The Nazis believed that male homosexuals were weak, effeminate men who could not fight for the German nation. They saw homosexuals as unlikely to produce children and increase the German birthrate. The Nazis held that inferior races produced more children than “Aryans,” so anything that diminished Germany’s reproductive potential was considered a racial danger” — US Holocaust Memorial Museum

Eventually, the LGBT community took back the symbol of oppression.

LGBT reclaim the Pink Triangle (1980s)

 

Nazis interested in finding a “cure” for homosexuality expanded this program to include medical experimentation on homosexual inmates of concentration camps. These experiments caused illness, mutilation, and even death, and yielded no scientific knowledge.– source

“There are no known statistics for the number of homosexuals who died in the camps.”

I don’t know what it’s like to have family members that have survived the horrors of Auschwitz. It’s something for which I have no frame of reference so I would never assume to put myself in the same category as those with a direct familial link to nazi persecution. But I can identify with those who were singled out for something that is innate, especially when I look around and see history repeating itself.  I can honor forgotten victims.

Nazi Holocaust – The Forgotten Gay Victims

The fight against fascism and bigotry must also incorporate the defence and support of the Gay and Lesbian Communities. The message needs to be made loud and clear, and repeated often; ANY form of discrimination, bigotry or oppression must be fought and defeated in the 21st Century!!! — PNW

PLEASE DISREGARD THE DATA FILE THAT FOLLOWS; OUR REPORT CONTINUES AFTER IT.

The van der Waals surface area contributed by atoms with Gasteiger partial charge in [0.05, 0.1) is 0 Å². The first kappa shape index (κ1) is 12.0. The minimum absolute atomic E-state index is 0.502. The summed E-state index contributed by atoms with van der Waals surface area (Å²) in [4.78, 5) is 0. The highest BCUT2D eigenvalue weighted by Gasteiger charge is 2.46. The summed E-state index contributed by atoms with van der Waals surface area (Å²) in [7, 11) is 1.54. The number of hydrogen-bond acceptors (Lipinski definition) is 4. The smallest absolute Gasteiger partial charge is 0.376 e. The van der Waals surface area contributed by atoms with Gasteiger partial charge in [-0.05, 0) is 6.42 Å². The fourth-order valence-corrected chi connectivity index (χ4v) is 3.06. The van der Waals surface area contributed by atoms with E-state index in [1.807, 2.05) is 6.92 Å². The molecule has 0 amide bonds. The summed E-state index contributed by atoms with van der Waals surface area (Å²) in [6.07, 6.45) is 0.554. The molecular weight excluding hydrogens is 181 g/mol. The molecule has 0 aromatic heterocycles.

When we say “Never Again” we’ve got to mean it for everybody. It’s the only way to ensure that we are all safe from persecution because, if they come for one group they will come for yours too.

For more on Gays and the Holocaust…

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A Word About Allies.

In honor of Martin Luther King Jr. Day of Service, I thought I’d say a few words about allies.

According to Dictionary.com, an Ally isa person who associates or cooperates with another; a supporter.”

I can only speak from my own life experience. I am a gay, while male. That is the perspective from which I see the world. When it comes to *people of color, the best I can do is empathize and remember that it’s not always about me.

❇When I say “People of Color”, I’m referring to all ethnic and/or non-white people. Essentially, the majority of people on the planet.

As a gay man, I can easily empathize with any oppressed persons. There are laws prohibiting my very existence. Anti-gay violence is everywhere. It would be easy to compare it to the horrors inflicted upon African American families throughout the history of this great, yet flawed, country of ours. But I have the luxury of never having had my family torn apart and sold as chattel. No one in my family ever risked their lives just to sit at a lunch counter. No one in my family was strung up in a tree and left to die because (s)he misspoke. None of my family was burned out of their home because they moved into a neighborhood with better schools.

Allies don’t always get it right.

The job of an ally is to support and give voice to those whose voice cannot be heard. Unfortunately, we sometimes get so caught up in our own BS that we forget to step aside and give up the spotlight.

I’ve been fortunate to have had good friends and lovers who have had the patience and fortitude to put up with my BS, and show me when and where I was wrong. I didn’t always like it. At times I was downright insulted. How dare they say I’m just as racist as…? Live and learn, right?

The point I’m trying to make is this.

When you hear black folks expressing displeasure about white folks, for any reason, remember it’s not necessarily about you. It could be, but chances are they’re trying to tell you something. All you have to do is shut up and listen.

It’s not your job to say anything. Just listen.